Paul McFarling says:
11 August 2011

Just booked two tickets for Florida with Thompsons for next year. Got all the way to the end of the booking form on the web to be slapped with an extra £43.95 charge for using a credit card, Could have paid with a debit for zero charge but with the demise of holiday companies large and small wanted the protection of using my credit card. Did not realise how expensive that “peace of mind” would be.


It isn’t just the private sector that makes these charges. The DVLA charges £2.50 for using a credit card for on-line car tax renewal. If I paid for a 6 months tax disc this represents a 4.7% surcharge. There is no charge for paying by cheque through the Post Office which must surely be a more costly process. I will continue to support my village Post Office.
Incidentally the difference between a 6 months and 12 months licence is 10% which is also excessive.

If I remember rightly the Inland Revenue also have a credit card surcharge.

David says:
12 August 2011

2% credit card charge isn’t fair. Thomsons charged me £35 to use credit card, after not accepting my debit card.


1. My friend & I have just booked a holiday with Saga & normally each of us would pay our share direct to Saga but when we studied the invoice we were surprised to find that they charge £3 for each cheque used to pay. They also charge 2.5% (£58.45 in this case) for paying by credit card but don’t mention a charge for debit cards. At least the invioce is clear so we can arrange to get the money into one of our current accounts & pay by debit card. However this is the first time I’ve come across a charge for paying by cheque. We gave up paying by credit card some time ago because of the costs.

2. This week I booked some theatre tickets at the box office of The Theatre by The Lake, Keswick & was told that there was an extra booking fee of £1 if I paid by debit card. I paid in cash as I object to this extra charge when booking in person at the box office. It seems to me to be a way of increasing the ticket prices by stealth. Yesterday I booked some more theatre tickets with The Duke’s Theatre Lancaster on the phone, paid by debit card & the only charge was 50p for posting the tickets to me which I think is quite reasonable.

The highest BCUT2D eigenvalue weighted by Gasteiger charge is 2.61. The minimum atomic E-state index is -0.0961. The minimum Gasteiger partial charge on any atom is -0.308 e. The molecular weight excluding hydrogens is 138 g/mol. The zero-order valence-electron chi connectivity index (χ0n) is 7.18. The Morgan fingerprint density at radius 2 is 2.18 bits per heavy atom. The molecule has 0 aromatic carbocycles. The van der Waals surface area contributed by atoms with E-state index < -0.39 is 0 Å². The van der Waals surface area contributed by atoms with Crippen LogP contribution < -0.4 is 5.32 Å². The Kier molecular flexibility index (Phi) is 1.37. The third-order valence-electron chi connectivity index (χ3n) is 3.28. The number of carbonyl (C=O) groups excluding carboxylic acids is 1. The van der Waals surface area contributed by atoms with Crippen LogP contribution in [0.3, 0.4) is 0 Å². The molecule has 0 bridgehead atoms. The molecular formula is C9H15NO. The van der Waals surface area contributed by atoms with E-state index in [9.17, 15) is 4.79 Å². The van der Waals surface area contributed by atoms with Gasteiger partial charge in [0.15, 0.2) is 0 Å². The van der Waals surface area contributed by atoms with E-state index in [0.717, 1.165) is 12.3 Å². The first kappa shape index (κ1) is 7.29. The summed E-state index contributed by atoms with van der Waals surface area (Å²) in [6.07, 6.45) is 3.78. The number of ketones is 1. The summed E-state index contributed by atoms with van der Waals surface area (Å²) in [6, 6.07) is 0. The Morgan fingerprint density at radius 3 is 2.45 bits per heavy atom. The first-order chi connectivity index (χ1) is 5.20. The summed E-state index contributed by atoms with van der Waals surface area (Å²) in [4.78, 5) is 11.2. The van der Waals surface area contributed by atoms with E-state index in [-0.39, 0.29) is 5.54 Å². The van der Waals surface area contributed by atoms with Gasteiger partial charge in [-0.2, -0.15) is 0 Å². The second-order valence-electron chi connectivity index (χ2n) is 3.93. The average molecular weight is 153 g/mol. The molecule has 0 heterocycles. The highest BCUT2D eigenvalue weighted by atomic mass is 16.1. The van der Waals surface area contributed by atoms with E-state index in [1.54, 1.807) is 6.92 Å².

Graeme Lamont says:
15 August 2011

I’m now noticing another credit card rip-off starting. At BAA car parks – when paying by card you get a ‘processing fee”. Payment figure comes up e.g. 39GBP then put in card and 40.50GBP debited!
So if just over an hour, its 5.90 + 1.50!

FYI – The BAA website says in small print:
“Payment by credit card will be subject to an additional £0.50 processing fee on displayed tariffs up to and including 1 hour and £1.50 processing fee on all displayed tariffs thereafter”

Bobjob21 says:
16 August 2011

We all have to simply vote with our feet. Changing and then implementing consumer legislation simply takes too long. All credit to Which? but life is just too short to wait for sharp operators like Michael O’Leary to go straight. Take their business away and they will come around. I will never use Ryanair again. There – it’s easy isn’t it?


Is this already enforced?
I bought a £80 air ticket with Easyjet two days ago on Friday 16th of September 2011.
Card charges were not included in the advertised price and they are charging £4 on debit card payment each way and £6 on credit card payment each way.
I elected to pay with a debit card and therefore I paid additional £8 for a return ticket!